The group behind Sheffield Carnival are appealing for help to ensure this years festivities are a success and celebrate all things positive about the city.
Carnival is set to return to Sheffield in June, following its successful stand-alone comeback to Norfolk Heritage Park in 2018, with the theme ‘rise of the phoenix’.
This year organisers Supreme Origins are inviting the public to celebrate all things ‘made in Sheffield’ – whether it be past or present – and are hoping to promote the cultural diversity that exists in the city through various activities on the day.
Still in its early stages, they are on the hunt for an accessible venue or space that can host a number of workshops in which around 250 extravagant costumes and various carnival items will be made by groups of cross-generational volunteers from the community.
The space will then need to be available to store items in the months leading up to event day.
Keen to make this years event better than ever, organisers are appealing for volunteers to also help with planning, offering sponsorship and donations or to become a performer on the day.
In previous years Sheffield Carnival has hosted a number of activities such as African dancing and African drumming workshops, Indian dancing workshops, and an array of artists and singers.
And this year they are looking to introduce even more art forms, such as spoken word into a line up of performers.
Sheffield Carnival is run by Supreme Origins, a not-for-profit group of friends formed in response to their memories of African Caribbean Fortnight, an event in Sheffield that began in Sheffield in 1974.
African Caribbean Fortnight began with one of the ‘godfathers of carnival’, Leroy Wenham who came from Leeds to work at The Sheffield Caribbean Workshop.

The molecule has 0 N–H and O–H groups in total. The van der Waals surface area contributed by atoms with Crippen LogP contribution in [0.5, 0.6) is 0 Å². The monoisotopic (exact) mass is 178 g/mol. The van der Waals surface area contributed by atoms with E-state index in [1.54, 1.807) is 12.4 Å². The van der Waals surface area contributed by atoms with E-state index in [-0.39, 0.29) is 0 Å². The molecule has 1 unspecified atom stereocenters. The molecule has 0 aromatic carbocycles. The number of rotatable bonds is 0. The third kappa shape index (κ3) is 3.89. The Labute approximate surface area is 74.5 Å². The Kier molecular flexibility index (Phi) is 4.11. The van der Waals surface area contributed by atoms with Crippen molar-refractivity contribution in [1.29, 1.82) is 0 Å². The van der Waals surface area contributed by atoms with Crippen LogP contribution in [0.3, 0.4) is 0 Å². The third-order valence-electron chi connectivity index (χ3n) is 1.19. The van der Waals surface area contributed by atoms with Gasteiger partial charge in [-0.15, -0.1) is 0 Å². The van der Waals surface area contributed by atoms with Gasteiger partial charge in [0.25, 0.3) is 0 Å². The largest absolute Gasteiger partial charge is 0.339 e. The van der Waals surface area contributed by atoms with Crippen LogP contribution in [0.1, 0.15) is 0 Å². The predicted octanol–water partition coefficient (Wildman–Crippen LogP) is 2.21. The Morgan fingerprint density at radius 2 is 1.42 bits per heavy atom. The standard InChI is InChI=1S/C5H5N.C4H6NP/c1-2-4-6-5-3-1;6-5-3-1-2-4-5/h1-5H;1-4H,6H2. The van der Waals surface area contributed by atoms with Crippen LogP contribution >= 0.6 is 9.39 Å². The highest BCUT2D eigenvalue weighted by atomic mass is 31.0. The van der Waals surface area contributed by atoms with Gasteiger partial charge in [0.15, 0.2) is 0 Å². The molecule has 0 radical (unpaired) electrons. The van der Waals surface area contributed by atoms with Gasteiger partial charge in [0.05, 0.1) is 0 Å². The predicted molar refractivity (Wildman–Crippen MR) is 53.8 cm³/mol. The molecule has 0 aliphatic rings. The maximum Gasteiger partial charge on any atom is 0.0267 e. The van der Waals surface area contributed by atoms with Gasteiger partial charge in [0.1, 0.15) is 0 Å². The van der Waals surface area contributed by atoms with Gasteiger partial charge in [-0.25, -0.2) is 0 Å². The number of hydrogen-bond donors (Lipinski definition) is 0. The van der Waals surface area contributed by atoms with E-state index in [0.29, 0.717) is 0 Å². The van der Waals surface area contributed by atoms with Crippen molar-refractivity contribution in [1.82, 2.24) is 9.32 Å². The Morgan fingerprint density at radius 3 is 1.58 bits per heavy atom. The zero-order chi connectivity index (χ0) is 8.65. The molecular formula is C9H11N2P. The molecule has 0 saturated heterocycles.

At the time he saw a cultural void in the city, and therefore made it an aim to share the Caribbean culture within the wider community.
Consisting of ten events lasting over a fortnight in September, it showcased things like Caribbean themed school workshops, community events, fashion shows, and carnival to start or finish off the fortnight.
Carnival captured the hearts of many, with a theme each year that called on local groups to get involved with costume making.
The procession could be seen dancing through the streets in areas such as Sharrow, London Road and Pitsmoor.
Due to lack of funding it was often financed by Leroy and other organisers who were passionate about celebrating and sharing their culture within the city and ran until 1994.
It was reborn as Sheffield Carnival last year, supported by the Migration Matters Festival.
To get involved or to offer space for the workshops email email@example.com or ring 07477948204.
For updates follow @sheffcarnival on Twitter or search Sheffield Carnival on Facebook.